By Echo Wang and Devik Jain
(Reuters) – U.S. stocks ended sharply higher on Wednesday after the Federal Reserve delivered a widely expected interest-rate hike, and the S&P 500 recorded its biggest one-day percentage gain in nearly two years.
Stocks initially see-sawed after the announcement, then the indexes strengthened. The S&P 500’s advance of almost 3% was the strongest since May 18, 2020.
The Federal Reserve on Wednesday raised its benchmark overnight interest rate by half a percentage point and said it would begin shrinking the central bank’s $9 trillion asset portfolio next month in an effort to further lower inflation.
The U.S. central bank set its target federal funds rate to a range between 0.75% and 1% in a unanimous decision, with further rises in borrowing costs of perhaps similar magnitude likely to follow.
“It’s clear that they (the Fed) understand the need to contain the soaring prices,” said Greg Bassuk, chief executive at AXS Investments in Port Chester, New York.
“Even as the Fed gets more aggressive with rate hikes, we still need to grapple with the geopolitical tensions, the ongoing COVID issues as well as these wide-ranging corporate earnings results. So not withstanding the Fed move, we think we’ll still see some more volatility ahead.”
Investors watched Powell’s news conference for fresh clues on how far and how fast the central bank is prepared to go in an effort to bring down decades-high inflation.
The Dow Jones Industrial Average rose 932.27 points, or 2.81%, to 34,061.06, the S&P 500 gained 124.69 points, or 2.99%, to 4,300.17 and the Nasdaq Composite added 401.10 points, or 3.19%, to 12,964.86.
Concerns about a hit to economic growth due to a hawkish Fed, mixed earnings from some big growth companies, the conflict in Ukraine and pandemic-related lockdowns in China have hammered Wall Street recently, with richly valued growth stocks bearing the brunt of the sell-off.
Two separate sets of data showed private employers hired the fewest workers in two years last month, while expansion in the services sector unexpectedly lost some momentum in April.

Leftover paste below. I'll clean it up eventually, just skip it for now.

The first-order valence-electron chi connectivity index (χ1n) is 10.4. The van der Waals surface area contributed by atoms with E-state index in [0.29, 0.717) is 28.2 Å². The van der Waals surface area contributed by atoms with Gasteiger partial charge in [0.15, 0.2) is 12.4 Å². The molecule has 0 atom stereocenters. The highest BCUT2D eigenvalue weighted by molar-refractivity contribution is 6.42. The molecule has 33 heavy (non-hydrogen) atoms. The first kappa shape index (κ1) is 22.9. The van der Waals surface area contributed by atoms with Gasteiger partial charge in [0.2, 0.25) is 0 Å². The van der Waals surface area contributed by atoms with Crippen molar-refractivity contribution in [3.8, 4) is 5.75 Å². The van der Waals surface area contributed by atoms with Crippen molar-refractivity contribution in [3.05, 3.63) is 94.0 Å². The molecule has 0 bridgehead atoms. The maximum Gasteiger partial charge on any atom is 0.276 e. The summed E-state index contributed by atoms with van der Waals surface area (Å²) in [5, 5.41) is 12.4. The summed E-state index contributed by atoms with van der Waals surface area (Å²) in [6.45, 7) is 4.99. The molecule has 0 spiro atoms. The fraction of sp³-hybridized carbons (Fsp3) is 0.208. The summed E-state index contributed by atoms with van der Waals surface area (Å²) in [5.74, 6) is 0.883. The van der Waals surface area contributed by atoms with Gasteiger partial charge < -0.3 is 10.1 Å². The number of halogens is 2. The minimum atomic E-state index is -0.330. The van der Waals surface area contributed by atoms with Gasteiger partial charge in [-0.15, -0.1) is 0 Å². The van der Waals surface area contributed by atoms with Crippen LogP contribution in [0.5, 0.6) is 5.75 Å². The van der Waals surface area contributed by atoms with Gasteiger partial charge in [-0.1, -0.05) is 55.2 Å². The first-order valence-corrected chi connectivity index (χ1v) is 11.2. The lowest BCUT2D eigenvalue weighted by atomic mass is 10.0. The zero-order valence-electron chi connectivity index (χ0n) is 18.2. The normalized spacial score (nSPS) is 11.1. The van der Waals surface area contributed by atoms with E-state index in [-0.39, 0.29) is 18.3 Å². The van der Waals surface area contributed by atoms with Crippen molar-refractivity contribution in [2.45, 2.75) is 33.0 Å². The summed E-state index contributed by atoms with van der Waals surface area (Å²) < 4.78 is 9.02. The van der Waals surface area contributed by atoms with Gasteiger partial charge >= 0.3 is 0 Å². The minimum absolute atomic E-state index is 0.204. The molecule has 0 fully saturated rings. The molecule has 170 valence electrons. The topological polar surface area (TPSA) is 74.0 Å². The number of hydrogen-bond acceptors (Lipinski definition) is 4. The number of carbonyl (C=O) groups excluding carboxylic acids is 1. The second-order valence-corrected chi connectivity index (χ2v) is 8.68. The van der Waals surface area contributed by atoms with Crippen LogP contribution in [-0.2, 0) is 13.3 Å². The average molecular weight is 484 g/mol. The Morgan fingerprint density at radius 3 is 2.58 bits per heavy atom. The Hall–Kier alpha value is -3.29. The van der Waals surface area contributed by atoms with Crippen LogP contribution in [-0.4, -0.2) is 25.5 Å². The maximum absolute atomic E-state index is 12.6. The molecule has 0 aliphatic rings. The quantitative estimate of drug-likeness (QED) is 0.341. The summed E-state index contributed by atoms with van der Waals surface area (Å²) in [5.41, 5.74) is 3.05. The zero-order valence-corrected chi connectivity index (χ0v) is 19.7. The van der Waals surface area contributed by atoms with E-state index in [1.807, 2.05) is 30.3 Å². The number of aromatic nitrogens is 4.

Lyft Inc shares plummeted 30% amid concerns about the company’s ridership and spending. The ride-hailing company reported first-quarter revenue of $875 million, a 44% increase over the previous year, while the number of active riders missed analyst expectations.
Starbucks Corp rose 9.9% after the coffee chain saw quarterly comparable sales grow 12% in North America.
Livent Corp gained 30.2% after it posted a better-than-expected quarterly profit and bolstered its 2022 revenue outlook on higher demand for lithium used in electric vehicle batteries.
All 11 of the major S&P sectors rose, with energy leading the gains. [O/R]
Bank stocks climbed 3.5% after U.S. Treasury two-year yields, the most sensitive to the Federal Reserve’s interest rate outlook, soared to their highest since November 2018. The benchmark 10-year yield topped 3% for a third consecutive day. [US/]
Volume on U.S. exchanges was 13.46 billion shares, compared with the 11.97 billion average for the full session over the last 20 trading days.
Advancing issues outnumbered declining ones on the NYSE by a 3.98-to-1 ratio; on Nasdaq, a 2.39-to-1 ratio favored advancers.
The S&P 500 posted two new 52-week highs and 37 new lows; the Nasdaq Composite recorded 28 new highs and 360 new lows.
(The story corrects time period of record to nearly two years from nearly one year in first paragraph.)
(Reporting by Echo Wang and Chuck Mikolajczak in New York, Devik Jain in Bengaluru; Editing by Shounak Dasgupta, Anil D’Silva and Cynthia Osterman)